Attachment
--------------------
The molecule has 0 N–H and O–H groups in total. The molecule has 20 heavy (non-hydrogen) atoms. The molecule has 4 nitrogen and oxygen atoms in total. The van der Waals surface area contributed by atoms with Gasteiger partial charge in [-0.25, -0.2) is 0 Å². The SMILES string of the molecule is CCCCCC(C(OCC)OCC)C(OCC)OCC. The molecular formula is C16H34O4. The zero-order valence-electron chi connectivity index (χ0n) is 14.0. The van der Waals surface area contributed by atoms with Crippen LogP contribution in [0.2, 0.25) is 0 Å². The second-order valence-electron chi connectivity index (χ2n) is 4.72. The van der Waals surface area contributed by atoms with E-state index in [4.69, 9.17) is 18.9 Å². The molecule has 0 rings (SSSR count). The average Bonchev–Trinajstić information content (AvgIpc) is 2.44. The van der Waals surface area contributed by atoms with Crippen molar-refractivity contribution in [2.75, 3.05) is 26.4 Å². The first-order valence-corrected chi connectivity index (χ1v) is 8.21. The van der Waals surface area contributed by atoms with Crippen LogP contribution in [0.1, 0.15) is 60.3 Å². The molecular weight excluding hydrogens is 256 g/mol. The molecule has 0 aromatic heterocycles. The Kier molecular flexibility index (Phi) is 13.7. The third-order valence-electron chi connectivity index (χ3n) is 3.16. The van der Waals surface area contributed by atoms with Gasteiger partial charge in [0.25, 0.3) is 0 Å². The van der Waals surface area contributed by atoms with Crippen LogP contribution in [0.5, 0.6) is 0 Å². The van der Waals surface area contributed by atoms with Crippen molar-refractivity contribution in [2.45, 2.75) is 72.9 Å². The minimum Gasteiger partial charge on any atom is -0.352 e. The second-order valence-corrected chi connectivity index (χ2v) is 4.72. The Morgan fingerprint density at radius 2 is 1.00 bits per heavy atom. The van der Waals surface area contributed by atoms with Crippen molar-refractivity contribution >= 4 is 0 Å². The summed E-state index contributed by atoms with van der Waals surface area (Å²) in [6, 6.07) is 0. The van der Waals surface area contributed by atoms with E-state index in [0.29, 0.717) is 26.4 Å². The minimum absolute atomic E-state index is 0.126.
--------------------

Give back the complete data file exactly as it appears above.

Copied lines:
The molecule has 0 N–H and O–H groups in total. The molecule has 20 heavy (non-hydrogen) atoms. The molecule has 4 nitrogen and oxygen atoms in total. The van der Waals surface area contributed by atoms with Gasteiger partial charge in [-0.25, -0.2) is 0 Å². The SMILES string of the molecule is CCCCCC(C(OCC)OCC)C(OCC)OCC. The molecular formula is C16H34O4. The zero-order valence-electron chi connectivity index (χ0n) is 14.0. The van der Waals surface area contributed by atoms with Crippen LogP contribution in [0.2, 0.25) is 0 Å². The second-order valence-electron chi connectivity index (χ2n) is 4.72. The van der Waals surface area contributed by atoms with E-state index in [4.69, 9.17) is 18.9 Å². The molecule has 0 rings (SSSR count). The average Bonchev–Trinajstić information content (AvgIpc) is 2.44. The van der Waals surface area contributed by atoms with Crippen molar-refractivity contribution in [2.75, 3.05) is 26.4 Å². The first-order valence-corrected chi connectivity index (χ1v) is 8.21. The van der Waals surface area contributed by atoms with Crippen LogP contribution in [0.1, 0.15) is 60.3 Å². The molecular weight excluding hydrogens is 256 g/mol. The molecule has 0 aromatic heterocycles. The Kier molecular flexibility index (Phi) is 13.7. The third-order valence-electron chi connectivity index (χ3n) is 3.16. The van der Waals surface area contributed by atoms with Gasteiger partial charge in [0.25, 0.3) is 0 Å². The van der Waals surface area contributed by atoms with Crippen LogP contribution in [0.5, 0.6) is 0 Å². The van der Waals surface area contributed by atoms with Crippen molar-refractivity contribution in [2.45, 2.75) is 72.9 Å². The minimum Gasteiger partial charge on any atom is -0.352 e. The second-order valence-corrected chi connectivity index (χ2v) is 4.72. The Morgan fingerprint density at radius 2 is 1.00 bits per heavy atom. The van der Waals surface area contributed by atoms with Crippen molar-refractivity contribution >= 4 is 0 Å². The summed E-state index contributed by atoms with van der Waals surface area (Å²) in [6, 6.07) is 0. The van der Waals surface area contributed by atoms with E-state index in [0.29, 0.717) is 26.4 Å². The minimum absolute atomic E-state index is 0.126.